Want to know my secret shed hunting tips and tricks? I used to dread the end of hunting season; it sucked knowing I wouldn’t get back out into the field until spring bear or the next season. Then, I started to get into shed hunting. It keeps me busy from December through May each year. However, knowing some tips and tricks for a successful shed hunt can really change the game for any hunter.
Scouting is important to a successful shed hunt. Not only does it take place out in the field, but you can spend time online and with maps as well. Knowing the country that you’ll be shed hunting is important to finding the animals you seek and to find high probability areas.
High Probability Areas
High probability areas are areas where you’re most likely to find the animals you’re looking for and their sheds. These areas include bedding areas, feeding areas, and heavy trails. Focusing on these areas will typically lead to high success rates per mile.
Fence lines are one of my favorite places to look. When a deer or any other animal that sheds its antlers jumps a fence, it can jolt their heads just enough to make their antler(s) fall off. This makes fence lines another high probability area.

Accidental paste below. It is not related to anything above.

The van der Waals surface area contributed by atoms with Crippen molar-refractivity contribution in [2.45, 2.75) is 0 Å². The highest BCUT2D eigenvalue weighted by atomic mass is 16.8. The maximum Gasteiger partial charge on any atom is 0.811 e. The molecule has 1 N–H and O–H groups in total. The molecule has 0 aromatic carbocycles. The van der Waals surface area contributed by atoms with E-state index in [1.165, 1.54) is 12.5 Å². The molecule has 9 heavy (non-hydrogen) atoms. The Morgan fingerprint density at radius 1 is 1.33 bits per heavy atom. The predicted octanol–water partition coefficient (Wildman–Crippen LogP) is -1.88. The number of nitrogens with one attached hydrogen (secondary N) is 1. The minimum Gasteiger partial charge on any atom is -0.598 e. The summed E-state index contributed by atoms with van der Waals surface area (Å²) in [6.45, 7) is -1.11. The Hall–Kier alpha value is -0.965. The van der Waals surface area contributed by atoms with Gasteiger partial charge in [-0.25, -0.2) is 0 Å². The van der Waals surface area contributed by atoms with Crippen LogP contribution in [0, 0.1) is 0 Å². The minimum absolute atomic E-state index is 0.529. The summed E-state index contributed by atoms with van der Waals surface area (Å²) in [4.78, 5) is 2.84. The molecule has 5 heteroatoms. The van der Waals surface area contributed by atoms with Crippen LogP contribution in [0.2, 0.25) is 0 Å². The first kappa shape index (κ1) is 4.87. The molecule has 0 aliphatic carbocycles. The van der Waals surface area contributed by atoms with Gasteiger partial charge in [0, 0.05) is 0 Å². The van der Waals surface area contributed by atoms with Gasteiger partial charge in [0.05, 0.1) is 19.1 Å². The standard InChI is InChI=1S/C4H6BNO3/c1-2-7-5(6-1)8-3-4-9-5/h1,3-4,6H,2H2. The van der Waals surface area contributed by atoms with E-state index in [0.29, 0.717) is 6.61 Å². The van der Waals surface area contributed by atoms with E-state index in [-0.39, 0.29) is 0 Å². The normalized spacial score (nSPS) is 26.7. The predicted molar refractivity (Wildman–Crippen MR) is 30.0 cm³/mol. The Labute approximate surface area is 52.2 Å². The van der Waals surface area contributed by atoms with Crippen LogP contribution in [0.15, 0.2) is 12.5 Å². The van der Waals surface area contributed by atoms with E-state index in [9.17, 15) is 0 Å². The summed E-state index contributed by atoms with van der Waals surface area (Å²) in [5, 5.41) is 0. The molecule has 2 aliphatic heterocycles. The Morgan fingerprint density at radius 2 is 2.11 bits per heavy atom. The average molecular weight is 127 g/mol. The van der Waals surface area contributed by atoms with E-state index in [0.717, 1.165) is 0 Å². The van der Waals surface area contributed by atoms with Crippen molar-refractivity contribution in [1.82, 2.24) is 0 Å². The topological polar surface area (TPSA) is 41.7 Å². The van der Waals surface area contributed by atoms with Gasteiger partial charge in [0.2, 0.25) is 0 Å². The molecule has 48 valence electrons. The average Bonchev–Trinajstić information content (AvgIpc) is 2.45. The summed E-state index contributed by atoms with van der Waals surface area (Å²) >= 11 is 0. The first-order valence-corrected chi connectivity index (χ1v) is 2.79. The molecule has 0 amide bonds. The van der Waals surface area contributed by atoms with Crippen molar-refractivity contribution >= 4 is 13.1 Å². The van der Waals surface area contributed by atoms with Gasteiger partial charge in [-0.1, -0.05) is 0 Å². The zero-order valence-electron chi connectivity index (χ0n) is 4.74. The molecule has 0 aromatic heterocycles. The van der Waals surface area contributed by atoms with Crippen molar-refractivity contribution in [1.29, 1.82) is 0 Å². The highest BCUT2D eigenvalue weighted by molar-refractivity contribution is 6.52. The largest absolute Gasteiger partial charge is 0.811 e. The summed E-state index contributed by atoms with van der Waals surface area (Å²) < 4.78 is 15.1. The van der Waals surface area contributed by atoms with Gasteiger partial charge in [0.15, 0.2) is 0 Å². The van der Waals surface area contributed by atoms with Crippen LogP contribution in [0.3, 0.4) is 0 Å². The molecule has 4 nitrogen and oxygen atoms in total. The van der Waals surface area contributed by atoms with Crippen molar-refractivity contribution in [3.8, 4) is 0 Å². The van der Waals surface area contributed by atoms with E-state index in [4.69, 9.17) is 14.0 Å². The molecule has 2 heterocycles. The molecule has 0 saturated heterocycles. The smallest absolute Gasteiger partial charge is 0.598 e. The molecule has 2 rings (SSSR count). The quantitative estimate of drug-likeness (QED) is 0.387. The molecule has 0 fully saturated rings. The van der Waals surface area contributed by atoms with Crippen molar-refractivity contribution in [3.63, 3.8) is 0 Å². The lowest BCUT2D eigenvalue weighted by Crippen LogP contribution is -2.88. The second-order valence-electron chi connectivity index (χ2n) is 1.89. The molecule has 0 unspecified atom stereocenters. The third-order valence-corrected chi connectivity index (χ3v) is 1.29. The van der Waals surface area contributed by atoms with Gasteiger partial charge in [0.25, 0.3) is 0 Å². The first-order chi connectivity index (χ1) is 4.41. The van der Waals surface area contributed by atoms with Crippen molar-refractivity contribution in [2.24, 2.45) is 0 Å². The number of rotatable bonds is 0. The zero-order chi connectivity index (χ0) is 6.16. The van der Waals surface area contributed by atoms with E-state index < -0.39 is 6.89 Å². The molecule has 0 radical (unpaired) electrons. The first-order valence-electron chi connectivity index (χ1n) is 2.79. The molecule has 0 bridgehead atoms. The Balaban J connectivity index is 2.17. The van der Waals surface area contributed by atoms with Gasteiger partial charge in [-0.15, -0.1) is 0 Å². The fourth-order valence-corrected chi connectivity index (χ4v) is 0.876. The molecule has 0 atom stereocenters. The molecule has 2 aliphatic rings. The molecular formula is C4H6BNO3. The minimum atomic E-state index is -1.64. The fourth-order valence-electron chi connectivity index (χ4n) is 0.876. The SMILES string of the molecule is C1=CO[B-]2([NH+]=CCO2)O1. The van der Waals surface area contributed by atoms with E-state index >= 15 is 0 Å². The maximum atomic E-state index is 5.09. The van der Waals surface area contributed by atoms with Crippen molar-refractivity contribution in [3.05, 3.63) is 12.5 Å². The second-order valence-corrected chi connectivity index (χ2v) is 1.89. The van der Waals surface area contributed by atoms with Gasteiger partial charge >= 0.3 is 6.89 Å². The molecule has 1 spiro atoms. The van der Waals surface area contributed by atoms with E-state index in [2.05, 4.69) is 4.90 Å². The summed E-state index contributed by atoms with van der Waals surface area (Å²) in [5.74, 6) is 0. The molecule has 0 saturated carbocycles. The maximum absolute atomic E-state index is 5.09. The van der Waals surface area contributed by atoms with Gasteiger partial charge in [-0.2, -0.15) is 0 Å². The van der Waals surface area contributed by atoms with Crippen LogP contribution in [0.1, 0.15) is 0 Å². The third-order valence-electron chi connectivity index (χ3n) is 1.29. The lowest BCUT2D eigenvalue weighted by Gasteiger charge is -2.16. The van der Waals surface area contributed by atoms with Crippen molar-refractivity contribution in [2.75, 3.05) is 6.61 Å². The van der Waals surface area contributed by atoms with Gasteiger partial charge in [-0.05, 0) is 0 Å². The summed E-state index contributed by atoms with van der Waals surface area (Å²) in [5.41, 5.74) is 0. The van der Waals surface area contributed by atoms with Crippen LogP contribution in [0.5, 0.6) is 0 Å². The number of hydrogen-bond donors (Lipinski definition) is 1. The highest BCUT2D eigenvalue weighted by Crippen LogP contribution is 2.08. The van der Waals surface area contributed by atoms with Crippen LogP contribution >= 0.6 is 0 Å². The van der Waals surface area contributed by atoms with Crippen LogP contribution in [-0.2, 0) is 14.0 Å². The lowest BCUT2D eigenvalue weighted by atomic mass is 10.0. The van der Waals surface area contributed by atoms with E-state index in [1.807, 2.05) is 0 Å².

A person can cover a lot of ground with their eyes. If you walked every inch you could glass, you’d never stop walking and eventually find yourself grid searching every square inch. Glassing enables you to pick up small things that you may not be able to with your naked eye.
Ask for Permission
It seems people get out in the field, but are afraid to call or knock on a landowner’s door. I used to struggle to get out of my shell and ask. However, it occurred to me that the worst thing that could happen is they say no, but what if they say yes? You’ve now gained access to new ground.
Walk, Walk, Walk
One of the best ways to up the odds of finding sheds is by walking as far as you can. By covering as much ground as possible, you’ll eventually stumble upon something! With each step you put in, your odds of finding something go up. Don’t be afraid to cover as much ground as possible.